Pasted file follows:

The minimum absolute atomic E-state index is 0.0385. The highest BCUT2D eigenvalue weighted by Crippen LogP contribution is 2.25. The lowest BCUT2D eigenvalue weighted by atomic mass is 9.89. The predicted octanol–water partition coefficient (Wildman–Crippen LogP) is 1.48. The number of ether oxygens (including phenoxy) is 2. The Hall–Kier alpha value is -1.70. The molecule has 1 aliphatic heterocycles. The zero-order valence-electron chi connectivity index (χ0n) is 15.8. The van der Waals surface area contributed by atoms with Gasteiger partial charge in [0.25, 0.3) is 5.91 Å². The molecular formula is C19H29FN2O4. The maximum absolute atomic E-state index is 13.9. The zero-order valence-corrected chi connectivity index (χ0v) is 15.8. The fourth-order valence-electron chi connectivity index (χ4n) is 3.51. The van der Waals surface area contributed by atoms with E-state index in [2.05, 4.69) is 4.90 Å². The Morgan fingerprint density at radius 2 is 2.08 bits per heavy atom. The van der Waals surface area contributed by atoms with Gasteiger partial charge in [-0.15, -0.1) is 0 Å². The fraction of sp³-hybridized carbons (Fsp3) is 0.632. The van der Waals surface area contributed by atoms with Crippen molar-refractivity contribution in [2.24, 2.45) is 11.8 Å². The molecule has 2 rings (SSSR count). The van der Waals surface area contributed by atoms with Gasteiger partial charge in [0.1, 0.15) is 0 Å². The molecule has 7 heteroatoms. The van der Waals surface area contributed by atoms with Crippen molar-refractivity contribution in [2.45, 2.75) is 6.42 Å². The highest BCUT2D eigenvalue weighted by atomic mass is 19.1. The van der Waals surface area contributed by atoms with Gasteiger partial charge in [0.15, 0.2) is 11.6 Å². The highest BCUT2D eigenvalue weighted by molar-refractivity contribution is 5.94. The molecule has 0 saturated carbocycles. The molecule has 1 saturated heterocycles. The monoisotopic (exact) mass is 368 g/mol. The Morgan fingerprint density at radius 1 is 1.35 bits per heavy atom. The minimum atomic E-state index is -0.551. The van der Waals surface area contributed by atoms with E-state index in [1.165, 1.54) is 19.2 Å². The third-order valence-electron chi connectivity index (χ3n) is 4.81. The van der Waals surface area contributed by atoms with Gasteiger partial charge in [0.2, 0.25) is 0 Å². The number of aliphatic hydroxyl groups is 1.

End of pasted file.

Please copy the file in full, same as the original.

The minimum absolute atomic E-state index is 0.0385. The highest BCUT2D eigenvalue weighted by Crippen LogP contribution is 2.25. The lowest BCUT2D eigenvalue weighted by atomic mass is 9.89. The predicted octanol–water partition coefficient (Wildman–Crippen LogP) is 1.48. The number of ether oxygens (including phenoxy) is 2. The Hall–Kier alpha value is -1.70. The molecule has 1 aliphatic heterocycles. The zero-order valence-electron chi connectivity index (χ0n) is 15.8. The van der Waals surface area contributed by atoms with Gasteiger partial charge in [0.25, 0.3) is 5.91 Å². The molecular formula is C19H29FN2O4. The maximum absolute atomic E-state index is 13.9. The zero-order valence-corrected chi connectivity index (χ0v) is 15.8. The fourth-order valence-electron chi connectivity index (χ4n) is 3.51. The van der Waals surface area contributed by atoms with E-state index in [2.05, 4.69) is 4.90 Å². The Morgan fingerprint density at radius 2 is 2.08 bits per heavy atom. The van der Waals surface area contributed by atoms with Gasteiger partial charge in [-0.15, -0.1) is 0 Å². The fraction of sp³-hybridized carbons (Fsp3) is 0.632. The van der Waals surface area contributed by atoms with Crippen molar-refractivity contribution in [2.24, 2.45) is 11.8 Å². The molecule has 2 rings (SSSR count). The van der Waals surface area contributed by atoms with Gasteiger partial charge in [0.1, 0.15) is 0 Å². The molecule has 7 heteroatoms. The van der Waals surface area contributed by atoms with Crippen molar-refractivity contribution in [2.45, 2.75) is 6.42 Å². The highest BCUT2D eigenvalue weighted by atomic mass is 19.1. The van der Waals surface area contributed by atoms with Gasteiger partial charge in [0.15, 0.2) is 11.6 Å². The highest BCUT2D eigenvalue weighted by molar-refractivity contribution is 5.94. The molecule has 0 saturated carbocycles. The molecule has 1 saturated heterocycles. The monoisotopic (exact) mass is 368 g/mol. The Morgan fingerprint density at radius 1 is 1.35 bits per heavy atom. The minimum atomic E-state index is -0.551. The van der Waals surface area contributed by atoms with E-state index in [1.165, 1.54) is 19.2 Å². The third-order valence-electron chi connectivity index (χ3n) is 4.81. The van der Waals surface area contributed by atoms with Gasteiger partial charge in [0.2, 0.25) is 0 Å². The number of aliphatic hydroxyl groups is 1.